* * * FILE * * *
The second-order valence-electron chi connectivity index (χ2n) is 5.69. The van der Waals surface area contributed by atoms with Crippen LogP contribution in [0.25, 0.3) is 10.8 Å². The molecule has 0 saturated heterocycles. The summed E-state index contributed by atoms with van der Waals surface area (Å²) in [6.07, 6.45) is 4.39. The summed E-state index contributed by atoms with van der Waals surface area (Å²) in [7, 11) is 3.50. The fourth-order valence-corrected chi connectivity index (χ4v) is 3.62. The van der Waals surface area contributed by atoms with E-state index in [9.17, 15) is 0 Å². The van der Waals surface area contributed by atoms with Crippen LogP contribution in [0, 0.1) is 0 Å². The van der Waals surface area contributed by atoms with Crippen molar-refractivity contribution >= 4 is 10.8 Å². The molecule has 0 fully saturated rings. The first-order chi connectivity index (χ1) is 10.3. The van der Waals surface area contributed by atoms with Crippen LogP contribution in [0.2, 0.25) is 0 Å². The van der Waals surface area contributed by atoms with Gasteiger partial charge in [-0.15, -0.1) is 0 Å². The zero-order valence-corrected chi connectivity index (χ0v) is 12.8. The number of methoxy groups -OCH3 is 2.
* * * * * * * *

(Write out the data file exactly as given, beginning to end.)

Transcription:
The second-order valence-electron chi connectivity index (χ2n) is 5.69. The van der Waals surface area contributed by atoms with Crippen LogP contribution in [0.25, 0.3) is 10.8 Å². The molecule has 0 saturated heterocycles. The summed E-state index contributed by atoms with van der Waals surface area (Å²) in [6.07, 6.45) is 4.39. The summed E-state index contributed by atoms with van der Waals surface area (Å²) in [7, 11) is 3.50. The fourth-order valence-corrected chi connectivity index (χ4v) is 3.62. The van der Waals surface area contributed by atoms with E-state index in [9.17, 15) is 0 Å². The van der Waals surface area contributed by atoms with Crippen LogP contribution in [0, 0.1) is 0 Å². The van der Waals surface area contributed by atoms with Crippen molar-refractivity contribution >= 4 is 10.8 Å². The molecule has 0 fully saturated rings. The first-order chi connectivity index (χ1) is 10.3. The van der Waals surface area contributed by atoms with Crippen LogP contribution in [0.2, 0.25) is 0 Å². The van der Waals surface area contributed by atoms with Gasteiger partial charge in [-0.15, -0.1) is 0 Å². The zero-order valence-corrected chi connectivity index (χ0v) is 12.8. The number of methoxy groups -OCH3 is 2.